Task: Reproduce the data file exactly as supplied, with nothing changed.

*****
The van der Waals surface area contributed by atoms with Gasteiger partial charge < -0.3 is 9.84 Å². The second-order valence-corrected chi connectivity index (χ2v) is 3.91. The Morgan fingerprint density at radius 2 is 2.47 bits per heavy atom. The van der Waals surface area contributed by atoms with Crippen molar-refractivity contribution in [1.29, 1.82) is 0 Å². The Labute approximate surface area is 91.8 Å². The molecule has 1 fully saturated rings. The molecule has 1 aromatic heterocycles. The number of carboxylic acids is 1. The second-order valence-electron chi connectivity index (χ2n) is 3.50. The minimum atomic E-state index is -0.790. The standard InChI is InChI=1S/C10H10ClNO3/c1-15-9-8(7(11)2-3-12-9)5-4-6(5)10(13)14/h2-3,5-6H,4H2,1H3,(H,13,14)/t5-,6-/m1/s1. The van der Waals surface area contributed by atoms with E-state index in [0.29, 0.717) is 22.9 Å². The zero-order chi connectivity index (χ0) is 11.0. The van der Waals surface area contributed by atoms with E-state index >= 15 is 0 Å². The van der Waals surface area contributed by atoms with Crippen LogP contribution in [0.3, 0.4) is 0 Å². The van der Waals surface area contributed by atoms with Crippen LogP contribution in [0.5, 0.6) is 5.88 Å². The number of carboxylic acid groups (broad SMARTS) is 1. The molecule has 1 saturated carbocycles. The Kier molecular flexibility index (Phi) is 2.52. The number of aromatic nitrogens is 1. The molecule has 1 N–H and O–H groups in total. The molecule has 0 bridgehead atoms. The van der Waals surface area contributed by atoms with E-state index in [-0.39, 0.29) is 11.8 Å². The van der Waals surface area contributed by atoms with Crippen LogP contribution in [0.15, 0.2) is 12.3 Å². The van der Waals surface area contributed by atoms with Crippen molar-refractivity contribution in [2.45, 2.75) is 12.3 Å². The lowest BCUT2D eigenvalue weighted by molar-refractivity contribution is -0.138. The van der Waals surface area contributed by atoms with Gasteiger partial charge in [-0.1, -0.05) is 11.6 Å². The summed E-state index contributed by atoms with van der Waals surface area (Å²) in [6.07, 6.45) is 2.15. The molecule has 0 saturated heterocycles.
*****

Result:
The van der Waals surface area contributed by atoms with Gasteiger partial charge < -0.3 is 9.84 Å². The second-order valence-corrected chi connectivity index (χ2v) is 3.91. The Morgan fingerprint density at radius 2 is 2.47 bits per heavy atom. The van der Waals surface area contributed by atoms with Crippen molar-refractivity contribution in [1.29, 1.82) is 0 Å². The Labute approximate surface area is 91.8 Å². The molecule has 1 fully saturated rings. The molecule has 1 aromatic heterocycles. The number of carboxylic acids is 1. The second-order valence-electron chi connectivity index (χ2n) is 3.50. The minimum atomic E-state index is -0.790. The standard InChI is InChI=1S/C10H10ClNO3/c1-15-9-8(7(11)2-3-12-9)5-4-6(5)10(13)14/h2-3,5-6H,4H2,1H3,(H,13,14)/t5-,6-/m1/s1. The van der Waals surface area contributed by atoms with E-state index in [0.29, 0.717) is 22.9 Å². The zero-order chi connectivity index (χ0) is 11.0. The van der Waals surface area contributed by atoms with E-state index >= 15 is 0 Å². The van der Waals surface area contributed by atoms with Crippen LogP contribution in [0.3, 0.4) is 0 Å². The van der Waals surface area contributed by atoms with Crippen LogP contribution in [0.5, 0.6) is 5.88 Å². The number of carboxylic acid groups (broad SMARTS) is 1. The molecule has 1 saturated carbocycles. The Kier molecular flexibility index (Phi) is 2.52. The number of aromatic nitrogens is 1. The molecule has 1 N–H and O–H groups in total. The molecule has 0 bridgehead atoms. The van der Waals surface area contributed by atoms with E-state index in [-0.39, 0.29) is 11.8 Å². The van der Waals surface area contributed by atoms with Crippen LogP contribution in [0.15, 0.2) is 12.3 Å². The van der Waals surface area contributed by atoms with Crippen molar-refractivity contribution in [2.45, 2.75) is 12.3 Å². The lowest BCUT2D eigenvalue weighted by molar-refractivity contribution is -0.138. The van der Waals surface area contributed by atoms with Gasteiger partial charge in [-0.1, -0.05) is 11.6 Å². The summed E-state index contributed by atoms with van der Waals surface area (Å²) in [6.07, 6.45) is 2.15. The molecule has 0 saturated heterocycles.